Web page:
Multi-Level Model

hlsmith

Omega Contributor
#1
Why in multi-level models can you get away with fewer observations per predictors?

I know that I have heard and seen this before, but I am not completely clear on why and unsure what a general rule may be for the number of predictors you can have.

http://support.sas.com/documentatio...TML/default/viewer.htm#statug_glm_sect054.htm

Here is a link to a linear mixed model that had 44 observations and 2 categorical predictors (e.g., one had three levels and the other had 6 levels) as well as their interaction term. If we think about this from a standard linear model you would have 7 terms via dummy coding plus the interaction term(s), which is around 5 observations per term?

Thanks in advance for some input!
 

spunky

Smelly poop man with doo doo pants.
#2
but.... you still only have two predictors: machine and person, each with multiple levels. i have trouble thinking that the level of a predictor and the predictor itself would be the same thing.

perhaps you're getting confused and mean that multilevel model (linear mixed models) can handle unbalanced designs more easily? and you don't have to worry about which sums of squares decomposition is more optimal given the design?
 

Jake

Cookie Scientist
#3
What is the problem exactly? This model would also work fine as a classical linear model. Is there some rule you think is being broken?
 

hlsmith

Omega Contributor
#4
Thanks for the replies,

My scenario is a mixed linear model:

doesn't the use of categorical variables with more than two groups (k>2) suck up more degrees of freedom and you have fewer people in each unique subgroup. People throw out the ~10 people for each variable, would the use of two categorical variables (k=3 and k=6) count as 7 variables (terms), so some people would like to see at least 70 observations in the model where above the person has 44 observations. And this is ignoring the interaction term, which would also suck up degrees of freedom.

Any corrections on the above?

Also, I was think that the breaking up of random and fixed effects allowed for fewer observations per variable in the mixed model?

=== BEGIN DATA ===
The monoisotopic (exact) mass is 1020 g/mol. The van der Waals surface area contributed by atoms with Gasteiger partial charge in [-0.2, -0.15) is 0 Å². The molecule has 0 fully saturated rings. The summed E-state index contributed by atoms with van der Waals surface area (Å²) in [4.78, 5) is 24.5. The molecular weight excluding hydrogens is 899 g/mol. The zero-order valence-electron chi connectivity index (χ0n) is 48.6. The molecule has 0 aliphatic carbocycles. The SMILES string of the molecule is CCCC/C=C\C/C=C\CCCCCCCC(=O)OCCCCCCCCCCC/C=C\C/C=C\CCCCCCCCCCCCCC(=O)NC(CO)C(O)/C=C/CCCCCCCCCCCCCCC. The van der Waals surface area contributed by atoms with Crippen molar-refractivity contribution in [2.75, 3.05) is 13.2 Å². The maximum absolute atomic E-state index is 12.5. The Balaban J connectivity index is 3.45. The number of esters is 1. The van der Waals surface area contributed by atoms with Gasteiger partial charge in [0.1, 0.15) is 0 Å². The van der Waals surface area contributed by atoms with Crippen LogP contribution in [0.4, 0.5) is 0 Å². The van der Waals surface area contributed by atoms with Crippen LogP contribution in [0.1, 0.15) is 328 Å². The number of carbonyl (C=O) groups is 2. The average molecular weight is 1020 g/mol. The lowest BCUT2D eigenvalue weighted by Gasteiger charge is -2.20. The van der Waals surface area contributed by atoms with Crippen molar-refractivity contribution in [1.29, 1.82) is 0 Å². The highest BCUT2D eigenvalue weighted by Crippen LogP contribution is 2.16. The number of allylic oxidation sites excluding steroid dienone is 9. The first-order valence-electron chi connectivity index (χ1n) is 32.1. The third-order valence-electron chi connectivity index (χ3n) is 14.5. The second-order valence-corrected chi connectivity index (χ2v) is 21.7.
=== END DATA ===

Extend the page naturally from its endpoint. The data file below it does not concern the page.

Jake

Cookie Scientist
#5
"10 people for each variable" is a rule of thumb of unknown origin that should not be taken seriously.
 

hlsmith

Omega Contributor
#6
I have seen a logistic paper reporting issues with few observations. How would I monitor overparameterization then in my linear mixed model?
 

Jake

Cookie Scientist
#7
For a variety of reasons it is better to have many observations rather than few, and this is especially true when the model contains many predictors. But nothing special happens at 10 observations per predictor.

Overparameterization problems in mixed models will usually manifest either as convergence errors or as weird parameter estimates for the random effects (e.g., perfect correlations between random effect terms, random effects with 0 variance, etc.)
 

hlsmith

Omega Contributor
#8
But aren't denominator degrees of freedom re-divied up on the tests, perhaps making for the allowance of fewer obs in multi-level models?
 

hlsmith

Omega Contributor
#10
Side note, I heard some one say a rule of thumb for the number of groups (I believe 2nd level groups, AKA clusters), should be at least 20 to adequately handle an interaction term in a multi-level model (no cite, but I may have seen this a couple of times). I know you would like more groups for tests hypothesis at the group level, since they are kind of treated as the observations in those tests.

I am not getting hung up on cut-off numbers, but just sharing!